Monday, April 21, 2014
Inquirer Daily News

Katz: City has money to pay for part of firefighters award

Last week, Mayor Nutter’s aides warned that there would be tough times ahead if the city lost an appeal of a recent arbitration award for firefighters. Finance director Rob Dubow said the city would have to make numerous cuts to afford the award, like reducing library hours and eliminating hundreds of jobs.

Katz: City has money to pay for part of firefighters award

PICA chairman Sam Katz said the board will vote on the city´s five-year plan sometime this month.
PICA chairman Sam Katz said the board will vote on the city's five-year plan sometime this month.

Last week, Mayor Nutter’s aides warned that there would be tough times ahead if the city lost an appeal of a recent arbitration award for firefighters. Finance director Rob Dubow said the city would have to make numerous cuts to afford the award, like reducing library hours and eliminating hundreds of jobs.

But Sam Katz, chairman of the Pennsylvania Intergovernmental Cooperation Authority (PICA), told It’s Our Money that there may be another way. Within the city budget, he said, is secret money.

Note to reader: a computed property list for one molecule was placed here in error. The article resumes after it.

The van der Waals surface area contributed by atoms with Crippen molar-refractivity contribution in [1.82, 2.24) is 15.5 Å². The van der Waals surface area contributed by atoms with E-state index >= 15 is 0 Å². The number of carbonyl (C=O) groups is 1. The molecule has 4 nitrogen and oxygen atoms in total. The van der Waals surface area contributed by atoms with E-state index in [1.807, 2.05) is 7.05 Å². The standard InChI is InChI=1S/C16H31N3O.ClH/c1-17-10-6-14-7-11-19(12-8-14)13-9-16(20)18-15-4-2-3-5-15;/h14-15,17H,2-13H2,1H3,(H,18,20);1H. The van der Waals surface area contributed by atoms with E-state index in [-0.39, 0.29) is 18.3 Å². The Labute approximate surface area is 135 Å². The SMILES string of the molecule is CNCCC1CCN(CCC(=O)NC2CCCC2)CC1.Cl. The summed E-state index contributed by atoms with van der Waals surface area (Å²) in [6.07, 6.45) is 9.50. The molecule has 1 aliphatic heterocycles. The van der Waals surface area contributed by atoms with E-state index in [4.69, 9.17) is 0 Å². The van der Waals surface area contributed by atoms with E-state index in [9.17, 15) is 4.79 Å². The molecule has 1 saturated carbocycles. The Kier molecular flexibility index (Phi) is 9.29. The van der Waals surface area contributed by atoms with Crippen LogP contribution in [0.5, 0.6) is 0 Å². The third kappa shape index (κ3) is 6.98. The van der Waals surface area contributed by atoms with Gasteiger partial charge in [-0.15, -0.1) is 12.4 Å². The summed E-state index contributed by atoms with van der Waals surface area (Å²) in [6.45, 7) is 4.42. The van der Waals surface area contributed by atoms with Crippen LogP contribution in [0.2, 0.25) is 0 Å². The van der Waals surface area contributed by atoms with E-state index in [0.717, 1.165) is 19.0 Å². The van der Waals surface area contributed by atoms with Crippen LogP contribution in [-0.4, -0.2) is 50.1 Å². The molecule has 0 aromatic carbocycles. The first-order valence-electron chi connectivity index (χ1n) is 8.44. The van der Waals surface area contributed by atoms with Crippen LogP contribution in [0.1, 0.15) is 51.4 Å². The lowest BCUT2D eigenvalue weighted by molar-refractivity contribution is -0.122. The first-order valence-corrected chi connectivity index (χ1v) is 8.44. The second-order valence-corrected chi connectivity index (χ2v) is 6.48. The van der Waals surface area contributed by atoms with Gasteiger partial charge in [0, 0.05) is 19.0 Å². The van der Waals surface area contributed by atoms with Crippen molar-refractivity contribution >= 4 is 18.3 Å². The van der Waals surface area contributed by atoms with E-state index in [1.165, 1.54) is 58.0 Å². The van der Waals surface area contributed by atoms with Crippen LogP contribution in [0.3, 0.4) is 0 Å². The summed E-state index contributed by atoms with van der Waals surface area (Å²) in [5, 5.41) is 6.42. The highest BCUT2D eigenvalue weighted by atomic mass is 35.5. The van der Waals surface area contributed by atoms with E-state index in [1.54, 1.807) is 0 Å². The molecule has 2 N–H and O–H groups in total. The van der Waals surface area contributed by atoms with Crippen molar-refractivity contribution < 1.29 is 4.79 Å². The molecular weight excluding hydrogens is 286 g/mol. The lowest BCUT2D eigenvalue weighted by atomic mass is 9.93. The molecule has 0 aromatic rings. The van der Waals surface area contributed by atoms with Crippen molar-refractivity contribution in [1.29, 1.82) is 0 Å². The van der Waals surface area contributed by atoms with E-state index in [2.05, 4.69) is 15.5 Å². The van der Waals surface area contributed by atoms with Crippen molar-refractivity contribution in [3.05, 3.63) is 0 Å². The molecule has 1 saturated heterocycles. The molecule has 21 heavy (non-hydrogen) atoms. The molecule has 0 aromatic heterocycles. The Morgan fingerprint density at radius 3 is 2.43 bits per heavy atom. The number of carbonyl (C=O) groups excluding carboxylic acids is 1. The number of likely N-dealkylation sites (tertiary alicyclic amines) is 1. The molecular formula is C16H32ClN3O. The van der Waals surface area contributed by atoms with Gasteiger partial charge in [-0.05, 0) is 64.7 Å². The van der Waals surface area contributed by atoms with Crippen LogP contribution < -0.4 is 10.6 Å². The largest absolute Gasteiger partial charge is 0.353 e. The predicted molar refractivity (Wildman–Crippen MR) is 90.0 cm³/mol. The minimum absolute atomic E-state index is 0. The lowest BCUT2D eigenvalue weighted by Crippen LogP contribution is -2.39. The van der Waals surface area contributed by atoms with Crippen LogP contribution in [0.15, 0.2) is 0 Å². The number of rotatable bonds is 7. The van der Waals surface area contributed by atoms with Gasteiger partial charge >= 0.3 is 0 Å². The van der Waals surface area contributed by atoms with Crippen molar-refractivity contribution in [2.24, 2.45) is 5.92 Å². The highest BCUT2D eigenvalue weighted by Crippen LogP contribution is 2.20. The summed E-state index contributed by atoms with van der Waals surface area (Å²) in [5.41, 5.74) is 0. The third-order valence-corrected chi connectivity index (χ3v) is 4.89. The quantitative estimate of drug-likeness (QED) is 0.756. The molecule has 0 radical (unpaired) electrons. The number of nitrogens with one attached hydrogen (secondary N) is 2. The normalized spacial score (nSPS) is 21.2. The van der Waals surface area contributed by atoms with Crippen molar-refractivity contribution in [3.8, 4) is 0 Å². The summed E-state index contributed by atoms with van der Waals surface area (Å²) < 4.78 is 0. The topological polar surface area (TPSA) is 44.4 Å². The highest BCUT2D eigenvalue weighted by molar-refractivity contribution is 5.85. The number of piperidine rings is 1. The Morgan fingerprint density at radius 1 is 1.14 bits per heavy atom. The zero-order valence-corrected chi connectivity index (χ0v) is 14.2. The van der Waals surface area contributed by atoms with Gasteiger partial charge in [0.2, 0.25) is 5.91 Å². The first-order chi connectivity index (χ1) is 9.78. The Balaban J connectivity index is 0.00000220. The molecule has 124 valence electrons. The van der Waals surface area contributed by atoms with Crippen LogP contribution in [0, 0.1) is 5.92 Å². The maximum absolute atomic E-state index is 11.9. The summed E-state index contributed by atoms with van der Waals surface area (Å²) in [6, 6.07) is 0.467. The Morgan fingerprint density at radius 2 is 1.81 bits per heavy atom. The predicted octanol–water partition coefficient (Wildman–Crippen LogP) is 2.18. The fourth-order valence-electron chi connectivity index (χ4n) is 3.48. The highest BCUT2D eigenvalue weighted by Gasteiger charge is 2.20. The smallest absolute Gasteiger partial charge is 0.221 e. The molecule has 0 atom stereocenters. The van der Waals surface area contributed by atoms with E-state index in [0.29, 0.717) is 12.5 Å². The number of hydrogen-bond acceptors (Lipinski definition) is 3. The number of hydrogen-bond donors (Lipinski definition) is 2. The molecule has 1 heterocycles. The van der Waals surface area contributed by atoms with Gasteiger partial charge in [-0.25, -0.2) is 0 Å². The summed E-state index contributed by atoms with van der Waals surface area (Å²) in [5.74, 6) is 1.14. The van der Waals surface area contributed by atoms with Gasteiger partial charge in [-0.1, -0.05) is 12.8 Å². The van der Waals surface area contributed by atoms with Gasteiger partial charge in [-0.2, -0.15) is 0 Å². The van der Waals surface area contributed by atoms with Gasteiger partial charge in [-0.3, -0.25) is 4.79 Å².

“I actually believe that the city budget has resources in it that, for litigation reasons, are not being disclosed,” said Katz. “Somewhere, buried deep in the recesses of the city budget, are some funds to take care of this problem. So this will not, in my opinion, ultimately be entirely a cut-funded arbitration award.”

The city has argued that the award, which has a price tag of more than $200 million over the next five years, would lead to deep budget deficit. Firefighters, meanwhile, have contended that the city could find funds to cover the award and should honor it.

Mayoral spokesman Mark McDonald said the list of potential cuts, which were provided to PICA last week, are sound. The list was created by city departments this spring, when they were asked to show how they would cut their budgets.

“The administration believes the projections that we’ve laid out are reasonable, and we’re going to continue to work with PICA to show members that,” he said.

Dubow said last week that the possible cuts are speculative. He also emphasized that the city expects to win the appeal.

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Every year, city government spends slightly more than $4 billion. Where does all that money come from? More importantly, where does it go? Are we getting the most bang for our tax buck? “It's Our Money” is a joint project between Philadelphia Daily News and WHYY, funded by the William Penn Foundation, designed to answer these questions.

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